A Manage My Practice Classic: Why I Can’t Wait to Hear Patient Complaints


Patient Complaints in a Medical OfficeI have not always been excited to hear patient complaints. As a younger manager I absolutely dreaded when a patient wanted to speak to me. I felt that I had little to offer a patient who expressed anger or frustration with something that had happened and I was very impatient to get past the complaint and get back to my “job.”

Now, I can’t wait to hear patients’ complaints. Complaints are the only opportunity managers have to understand the patient’s experience and hear in their own words what went wrong for them. By listening carefully, you have the potential to accomplish several goals.

  1. You can heal the patient’s complaint, first by making sure the patient feels heard, and second by addressing the problem if something needs to be done.
  2. You can gain insight into an experience in the practice and dissect it to see why the problem occurred and what can be done to fix it.
  3. You can model to the staff how important patient complaints are and how seriously you take them.
  4. You can retain the patient for the practice, and hopefully make them a fan who will recommend your group to friends and family.

In the past it might have taken a lot for a patient to complain to the manager as many patients will not risk disenfranchising a physician they really like. Today is the advent of the consumerist patient, and people are feeling empowered to complain about problems in healthcare ( a good thing!) Healthcare managers need to step up to the plate to meet them and make sincere attempts to cultivate a positive patient experience from beginning to end.

Here’s how I suggest you listen to patients:


  • Instruct staff to prioritize patients calling and asking for the manager. Unless you are in the middle of a meeting, take all patient calls as they come in. If you cannot take the call, ask the staff to make sure to document the best time to return the call and the number. Prioritize returning the call.
  • You can delegate patient complaints to subordinate managers once you feel completely confident that they can handle the complaints appropriately, but you should continue to take calls periodically and check complaint documentation to make sure everything is going as you intend it to.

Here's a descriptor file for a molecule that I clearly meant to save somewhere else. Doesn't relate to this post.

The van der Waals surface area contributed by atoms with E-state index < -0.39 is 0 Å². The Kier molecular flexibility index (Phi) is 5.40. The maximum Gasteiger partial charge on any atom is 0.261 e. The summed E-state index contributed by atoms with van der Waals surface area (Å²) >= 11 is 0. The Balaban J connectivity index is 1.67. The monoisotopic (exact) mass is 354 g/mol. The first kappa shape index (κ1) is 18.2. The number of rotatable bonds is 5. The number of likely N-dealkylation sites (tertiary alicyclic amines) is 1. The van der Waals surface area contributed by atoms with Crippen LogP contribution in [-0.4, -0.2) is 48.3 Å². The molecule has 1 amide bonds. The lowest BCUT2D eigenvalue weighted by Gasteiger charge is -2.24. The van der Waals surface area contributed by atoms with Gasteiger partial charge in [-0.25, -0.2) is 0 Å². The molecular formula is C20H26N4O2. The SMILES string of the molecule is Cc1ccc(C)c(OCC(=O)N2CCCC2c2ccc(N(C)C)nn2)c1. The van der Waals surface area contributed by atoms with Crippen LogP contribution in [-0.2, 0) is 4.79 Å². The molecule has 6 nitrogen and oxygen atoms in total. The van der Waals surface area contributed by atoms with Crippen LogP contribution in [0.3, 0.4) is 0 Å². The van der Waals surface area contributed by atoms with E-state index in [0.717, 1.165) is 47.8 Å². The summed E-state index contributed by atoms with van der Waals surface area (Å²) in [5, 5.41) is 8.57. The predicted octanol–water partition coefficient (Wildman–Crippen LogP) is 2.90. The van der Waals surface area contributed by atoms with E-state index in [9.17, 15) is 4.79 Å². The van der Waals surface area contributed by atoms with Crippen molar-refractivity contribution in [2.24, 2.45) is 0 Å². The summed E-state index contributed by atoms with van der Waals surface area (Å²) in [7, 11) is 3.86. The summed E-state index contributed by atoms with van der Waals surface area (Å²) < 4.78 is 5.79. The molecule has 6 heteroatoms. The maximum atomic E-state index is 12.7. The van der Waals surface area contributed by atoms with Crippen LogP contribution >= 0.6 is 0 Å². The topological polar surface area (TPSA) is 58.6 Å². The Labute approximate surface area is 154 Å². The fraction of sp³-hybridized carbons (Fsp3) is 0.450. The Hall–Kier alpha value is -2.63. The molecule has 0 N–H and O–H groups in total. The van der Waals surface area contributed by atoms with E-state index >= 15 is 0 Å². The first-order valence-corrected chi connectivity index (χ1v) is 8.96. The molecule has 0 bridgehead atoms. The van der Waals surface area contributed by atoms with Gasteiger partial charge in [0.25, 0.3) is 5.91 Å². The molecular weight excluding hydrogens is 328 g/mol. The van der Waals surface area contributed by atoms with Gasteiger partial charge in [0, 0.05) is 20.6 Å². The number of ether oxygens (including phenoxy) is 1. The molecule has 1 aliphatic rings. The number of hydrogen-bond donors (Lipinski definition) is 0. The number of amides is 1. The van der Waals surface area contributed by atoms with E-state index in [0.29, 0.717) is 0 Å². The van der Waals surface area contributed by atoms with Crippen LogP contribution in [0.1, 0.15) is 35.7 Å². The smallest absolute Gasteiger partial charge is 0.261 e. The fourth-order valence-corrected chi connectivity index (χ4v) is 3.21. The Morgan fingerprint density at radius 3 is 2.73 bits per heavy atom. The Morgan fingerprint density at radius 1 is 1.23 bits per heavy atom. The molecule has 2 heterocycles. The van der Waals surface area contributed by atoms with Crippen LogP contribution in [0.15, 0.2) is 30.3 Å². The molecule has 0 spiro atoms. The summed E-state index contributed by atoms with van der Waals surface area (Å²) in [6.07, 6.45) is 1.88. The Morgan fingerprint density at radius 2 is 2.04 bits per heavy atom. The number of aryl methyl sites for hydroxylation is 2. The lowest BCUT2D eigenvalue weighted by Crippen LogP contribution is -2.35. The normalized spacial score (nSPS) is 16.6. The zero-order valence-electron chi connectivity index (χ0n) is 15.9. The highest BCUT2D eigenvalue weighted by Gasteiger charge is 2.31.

• Listen to the patient until they are done talking. Apologize and let them know that their experience is not what you want for patients. Go back over the complaint and ask questions to make sure you understand what happened.
  • Tell the patient you will investigate the complaint and give them a definite date and time when you will call them back to report on what you’ve found.
  • Talk to all staff and physicians involved in the incident. Call the patient back and share any information that is appropriate. Most patients will be satisfied to receive a call back and hear that their complaint has been discussed.
  • Offer your direct phone number to patients and invite them to call you if they have any further problems. A nice touch is to invite patients to ask for you when they come in next for an appointment so you can meet them face-to-face.

Posted in: A Career in Practice Management, Amazing Customer Service, Day-to-Day Operations, Leadership, Manage My Practice Classics, Practice Marketing

Leave a Comment (8) ↓


  1. Dawn Lunde January 31, 2013

    Attention-grabbing headline and great information.

  2. Virginia Vickie Rocha Ortega February 1, 2013

    True . 1. Train Staff 2. Care 3. Know what can be offered as correction for them to stay 4. Follow up on it ( don’t allow another phone call from same patient with no activity or change to it) 1-2 3 months down the line. There are alot of patient issues that can take place in healthcare offices. Incorrect plan , dx, recodeing for payment type things is a great one, a discount, a billing, refund , timly worked.
    Being willing to work with them in this keeps them as your patient, brings monthly revenue. It’s hand with caring all over again. VRO

    • Mary Pat Whaley February 3, 2013

      Thanks for weighing in, Vickie.

      Best wishes,

      Mary Pat

  3. David B February 3, 2013

    Nice article & well written. Ill include my broader thoughts on the topic of role clarity & accountability as a hotel manager & clinic director.

    1. Patients don’t want to have to talk to management to get things done. Your patients want you to track complaints, continuously improve your operation to reduce the top complaints, empower your employees to listen empathize repeat back & offer options for addressing their problem. Your employees can learn to solve any problem you can solve (and research shows that they are more satisfied with a front line person getting it right the first time) if you set some consistent guidelines.

    2. Managers are accountable over continuous improvement of process, auditing the service of staff, confirming the documentation on your CRM tool (if you don’t have one email me for options), & follow up calls on complaints after the fact to confirm satisfaction. Managers exist primarily to manage process improvement & personalized service every patient every time

    • Mary Pat Whaley February 3, 2013

      Hi David,

      Thanks for your excellent points.

      #1 Empowering your staff to solve problems is a wonderful thing!
      #2 I have been looking for an EMR with a CRM – do you know of any, or are all CRMs free-standing?

      Best wishes,

      Mary Pat

  4. Bonny Cain February 19, 2013

    Excellent article. Will use this to improve customer service skills with the staff.